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Time for Action on MEPs, Not Words

06 June 2014 | Updated 01 January 1970
 
Business leaders from some of the UK’s biggest property owners, developers and occupiers have demanded that the government must end the ‘prevarication’ around the introduction of mandatory energy efficiency standards for privately rented commercial buildings, amid concerns there is ‘significant opposition’ to them within the coalition.

Published before the Queen’s Speech, the UK Green Building Council released the text of a letter sent to Prime Minister David Cameron by the heads of major companies including Legal & General, Whitbread, Land Securities and Marks & Spencer on the government’s proposed minimum energy performance standards (MEPS).

The 2011 Energy Act provides an obligation to upgrade the worst performing privately rented commercial buildings (and homes) – those with an Energy Performance Certificate (EPC) rating in band ‘F’ or ‘G’ – from April 2018. But the group argues the government has so far failed to publish a consultation on the policy.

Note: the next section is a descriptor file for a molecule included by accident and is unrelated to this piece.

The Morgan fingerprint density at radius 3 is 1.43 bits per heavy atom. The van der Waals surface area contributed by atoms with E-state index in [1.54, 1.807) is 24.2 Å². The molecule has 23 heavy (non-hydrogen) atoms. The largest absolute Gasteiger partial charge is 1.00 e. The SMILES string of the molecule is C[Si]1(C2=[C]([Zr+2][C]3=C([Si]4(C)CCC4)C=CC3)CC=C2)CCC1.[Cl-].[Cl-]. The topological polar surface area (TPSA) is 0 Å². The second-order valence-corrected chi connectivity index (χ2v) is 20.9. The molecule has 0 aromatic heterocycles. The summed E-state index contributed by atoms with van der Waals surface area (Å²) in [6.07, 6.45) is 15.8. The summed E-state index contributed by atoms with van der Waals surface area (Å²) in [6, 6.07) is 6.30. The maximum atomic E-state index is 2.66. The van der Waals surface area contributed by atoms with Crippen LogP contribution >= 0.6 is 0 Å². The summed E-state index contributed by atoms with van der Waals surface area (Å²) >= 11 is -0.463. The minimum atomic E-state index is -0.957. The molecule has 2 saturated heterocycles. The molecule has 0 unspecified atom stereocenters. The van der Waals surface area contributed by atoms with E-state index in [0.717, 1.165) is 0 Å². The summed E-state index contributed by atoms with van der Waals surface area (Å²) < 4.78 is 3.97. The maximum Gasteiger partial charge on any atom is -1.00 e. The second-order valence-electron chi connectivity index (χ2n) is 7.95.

In the letter, the Chief Executives warn that the current uncertainty around the implementation of MEPS is ‘preventing timely preparations from being made, raising the potential costs of compliance to industry’. Clarity on MEPS, however, could unleash a ‘tidal wave of investment’ in the UK’s perceived, inefficient property stock, helping the UK to capitalise on the global energy efficiency market that is already worth more than £17.6bn to the economy.

Paul King, CEO of the UK Green Building Council, said: “The introduction of minimum energy performance standards in privately rented commercial buildings represents a huge market opportunity for the UK and industry is already gearing up to meet these key efficiency standards. 

“But there are concerns that some within the Coalition are dragging their heels on MEPS and delaying its implementation. This could deliver a blow for businesses which are already taking steps to assess their property portfolios and improve poorly performing buildings, as well as the wider property market – with occupiers still facing the higher energy bills that come with energy inefficient buildings.”

 

Pictured: Paul King, CEO of the UK Green Building Council – calling for end to government ‘prevarication’.

Article written by Mike Gannon | Published 06 June 2014

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